Worried about getting a sunburn? Swap your Fitbit for June.
June is a wearable device that looks like a jeweled bracelet and bills itself as a "beauty coach that will help you fight a major source of skin-aging: UV." At $129 each, it comes with a UV sensor, has a battery life of about a year and pairs with an iOS app that gives users a daily forecast and expected UV index.
"An hourlong midday trail run near Oakland, Calif., where the average UV rating has been a steady 8 or 9, provides around 70 percent of my recommended sun dose for the day," wrote the New York Times' Jennifer Jolly, who tested June. "June also recommends sunscreen with SPF 30 and sunglasses. During a one-and-a-half-hour walk under a cloudy sky, June reported just 5 percent of maximum exposure, and showed that SPF 15 was ample protection. Wearing June definitely made me more conscious of the sun and of not frying my skin."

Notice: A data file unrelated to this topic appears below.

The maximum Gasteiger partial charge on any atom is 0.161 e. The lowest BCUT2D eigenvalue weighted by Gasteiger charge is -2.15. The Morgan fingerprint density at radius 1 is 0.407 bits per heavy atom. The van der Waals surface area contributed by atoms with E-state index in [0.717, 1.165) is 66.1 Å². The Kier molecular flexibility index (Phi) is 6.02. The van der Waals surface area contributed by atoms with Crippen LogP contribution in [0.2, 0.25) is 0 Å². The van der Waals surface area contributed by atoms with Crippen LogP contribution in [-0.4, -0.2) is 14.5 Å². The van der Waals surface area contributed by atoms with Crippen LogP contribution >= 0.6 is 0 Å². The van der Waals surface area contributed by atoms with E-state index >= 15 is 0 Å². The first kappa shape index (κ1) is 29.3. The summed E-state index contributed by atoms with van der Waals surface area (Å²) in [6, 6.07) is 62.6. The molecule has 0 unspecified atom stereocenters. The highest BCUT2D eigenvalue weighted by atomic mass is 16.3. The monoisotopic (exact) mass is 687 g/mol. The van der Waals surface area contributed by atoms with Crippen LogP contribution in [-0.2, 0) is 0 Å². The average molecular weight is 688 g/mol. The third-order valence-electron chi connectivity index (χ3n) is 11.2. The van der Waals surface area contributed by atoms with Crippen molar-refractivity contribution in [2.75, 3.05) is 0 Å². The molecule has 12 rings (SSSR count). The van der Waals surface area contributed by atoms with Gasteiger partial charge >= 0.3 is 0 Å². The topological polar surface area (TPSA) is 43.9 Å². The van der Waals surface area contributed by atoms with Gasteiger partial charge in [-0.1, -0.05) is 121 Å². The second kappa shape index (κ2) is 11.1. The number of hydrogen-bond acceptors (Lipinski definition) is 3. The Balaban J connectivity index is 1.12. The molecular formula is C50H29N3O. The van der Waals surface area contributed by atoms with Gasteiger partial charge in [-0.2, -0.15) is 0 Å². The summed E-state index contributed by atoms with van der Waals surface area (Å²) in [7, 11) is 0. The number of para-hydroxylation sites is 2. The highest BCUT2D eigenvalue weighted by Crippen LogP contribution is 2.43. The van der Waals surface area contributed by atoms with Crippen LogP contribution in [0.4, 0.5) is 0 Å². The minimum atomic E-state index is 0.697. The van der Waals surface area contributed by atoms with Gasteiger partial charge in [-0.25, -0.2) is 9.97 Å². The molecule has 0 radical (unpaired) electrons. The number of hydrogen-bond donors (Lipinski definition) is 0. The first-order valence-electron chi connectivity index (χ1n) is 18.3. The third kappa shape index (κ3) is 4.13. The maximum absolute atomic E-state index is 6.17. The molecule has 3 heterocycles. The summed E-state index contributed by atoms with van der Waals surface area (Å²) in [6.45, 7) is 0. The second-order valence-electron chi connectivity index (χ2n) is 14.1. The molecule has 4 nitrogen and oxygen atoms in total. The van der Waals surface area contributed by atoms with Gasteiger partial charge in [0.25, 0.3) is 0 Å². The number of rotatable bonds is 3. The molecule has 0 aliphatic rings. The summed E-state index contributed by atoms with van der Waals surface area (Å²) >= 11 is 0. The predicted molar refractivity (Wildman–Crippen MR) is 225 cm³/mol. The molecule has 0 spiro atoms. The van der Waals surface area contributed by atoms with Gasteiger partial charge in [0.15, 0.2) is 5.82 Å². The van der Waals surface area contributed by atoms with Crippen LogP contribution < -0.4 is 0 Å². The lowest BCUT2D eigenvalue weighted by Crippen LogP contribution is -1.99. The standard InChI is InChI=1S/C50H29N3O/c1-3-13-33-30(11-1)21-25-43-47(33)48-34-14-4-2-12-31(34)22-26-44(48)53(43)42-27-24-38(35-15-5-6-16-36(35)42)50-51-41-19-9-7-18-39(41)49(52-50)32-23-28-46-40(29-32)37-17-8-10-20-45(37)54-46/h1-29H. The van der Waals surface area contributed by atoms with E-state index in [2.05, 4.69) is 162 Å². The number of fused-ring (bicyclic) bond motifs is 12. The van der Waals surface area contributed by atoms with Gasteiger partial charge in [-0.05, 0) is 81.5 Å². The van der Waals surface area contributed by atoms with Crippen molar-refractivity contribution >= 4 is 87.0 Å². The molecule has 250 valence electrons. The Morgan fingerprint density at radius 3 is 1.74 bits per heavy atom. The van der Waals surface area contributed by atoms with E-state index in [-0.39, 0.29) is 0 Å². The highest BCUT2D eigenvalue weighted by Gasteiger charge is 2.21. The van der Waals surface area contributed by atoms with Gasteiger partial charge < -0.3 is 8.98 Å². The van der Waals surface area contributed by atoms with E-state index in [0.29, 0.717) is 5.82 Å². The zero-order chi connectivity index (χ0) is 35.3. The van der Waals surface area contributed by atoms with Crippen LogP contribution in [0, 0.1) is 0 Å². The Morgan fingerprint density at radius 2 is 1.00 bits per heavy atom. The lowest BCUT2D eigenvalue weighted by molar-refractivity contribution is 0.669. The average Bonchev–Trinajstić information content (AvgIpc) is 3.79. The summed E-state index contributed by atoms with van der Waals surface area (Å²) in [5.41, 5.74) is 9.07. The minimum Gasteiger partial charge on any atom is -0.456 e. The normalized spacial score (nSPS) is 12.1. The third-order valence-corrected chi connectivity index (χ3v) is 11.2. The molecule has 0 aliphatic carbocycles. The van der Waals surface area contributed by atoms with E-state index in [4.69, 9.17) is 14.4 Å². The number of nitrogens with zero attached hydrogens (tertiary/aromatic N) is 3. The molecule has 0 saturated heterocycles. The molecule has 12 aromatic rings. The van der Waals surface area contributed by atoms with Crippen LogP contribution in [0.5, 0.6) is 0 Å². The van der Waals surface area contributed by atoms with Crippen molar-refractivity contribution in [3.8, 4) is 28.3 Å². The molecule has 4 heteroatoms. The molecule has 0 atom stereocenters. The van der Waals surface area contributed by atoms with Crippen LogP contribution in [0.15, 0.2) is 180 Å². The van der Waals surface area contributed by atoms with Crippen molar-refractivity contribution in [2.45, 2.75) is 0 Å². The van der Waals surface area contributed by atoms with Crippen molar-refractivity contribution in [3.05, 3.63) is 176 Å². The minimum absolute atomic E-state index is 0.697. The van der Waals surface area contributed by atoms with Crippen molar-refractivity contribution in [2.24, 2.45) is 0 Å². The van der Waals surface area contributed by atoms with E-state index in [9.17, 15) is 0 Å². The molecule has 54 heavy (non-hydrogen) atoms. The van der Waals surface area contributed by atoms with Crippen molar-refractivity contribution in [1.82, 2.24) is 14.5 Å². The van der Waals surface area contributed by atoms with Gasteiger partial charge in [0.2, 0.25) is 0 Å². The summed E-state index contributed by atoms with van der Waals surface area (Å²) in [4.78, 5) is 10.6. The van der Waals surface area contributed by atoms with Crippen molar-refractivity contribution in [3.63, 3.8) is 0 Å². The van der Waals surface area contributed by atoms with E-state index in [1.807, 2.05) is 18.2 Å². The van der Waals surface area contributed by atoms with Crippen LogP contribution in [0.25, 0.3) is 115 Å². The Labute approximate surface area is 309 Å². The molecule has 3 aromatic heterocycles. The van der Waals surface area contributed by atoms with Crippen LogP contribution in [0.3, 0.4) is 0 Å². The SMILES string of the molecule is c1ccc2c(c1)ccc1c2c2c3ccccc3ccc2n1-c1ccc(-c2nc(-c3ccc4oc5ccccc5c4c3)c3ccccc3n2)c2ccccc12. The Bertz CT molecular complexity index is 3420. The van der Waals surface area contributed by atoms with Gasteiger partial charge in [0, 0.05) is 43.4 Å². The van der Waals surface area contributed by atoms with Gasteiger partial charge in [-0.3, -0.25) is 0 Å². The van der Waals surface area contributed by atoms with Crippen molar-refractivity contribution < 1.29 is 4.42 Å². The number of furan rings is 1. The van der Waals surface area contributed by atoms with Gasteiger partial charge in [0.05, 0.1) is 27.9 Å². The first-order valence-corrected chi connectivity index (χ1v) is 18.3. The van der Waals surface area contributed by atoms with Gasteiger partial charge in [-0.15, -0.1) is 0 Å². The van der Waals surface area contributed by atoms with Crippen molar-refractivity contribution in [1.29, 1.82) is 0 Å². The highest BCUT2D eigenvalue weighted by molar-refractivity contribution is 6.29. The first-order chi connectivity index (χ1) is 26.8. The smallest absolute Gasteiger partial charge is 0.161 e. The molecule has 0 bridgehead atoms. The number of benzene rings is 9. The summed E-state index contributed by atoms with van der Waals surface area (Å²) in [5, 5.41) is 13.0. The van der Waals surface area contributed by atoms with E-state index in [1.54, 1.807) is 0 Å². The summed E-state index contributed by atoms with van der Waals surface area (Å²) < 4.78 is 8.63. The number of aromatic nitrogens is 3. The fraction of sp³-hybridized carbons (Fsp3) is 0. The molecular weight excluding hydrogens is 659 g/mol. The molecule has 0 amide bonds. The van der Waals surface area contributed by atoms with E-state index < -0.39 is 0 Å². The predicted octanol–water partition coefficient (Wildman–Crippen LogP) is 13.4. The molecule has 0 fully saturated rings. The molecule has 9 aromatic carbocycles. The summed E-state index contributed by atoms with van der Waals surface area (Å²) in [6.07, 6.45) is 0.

Although most of June's marketing seems geared at preventing sun-related skin aging, the device could also serve another incredibly important purpose: skin cancer prevention. By emphasizing sun protection, the device could help its users prevent the kind of damage that leads to cancer down the road.
And we certainly need something to play that role: A recent report indicated that rates for the deadliest form of skin cancer, melanoma, have doubled since 1982. And if preventative measures aren't taken, the cost of treating new melanoma cases will triple from $457 million in 2011 to $1.6 billion in 2030.
Those are some scary stats -- but a wearable device for sunburn prevention seems like a great place to start.
H/T New York Times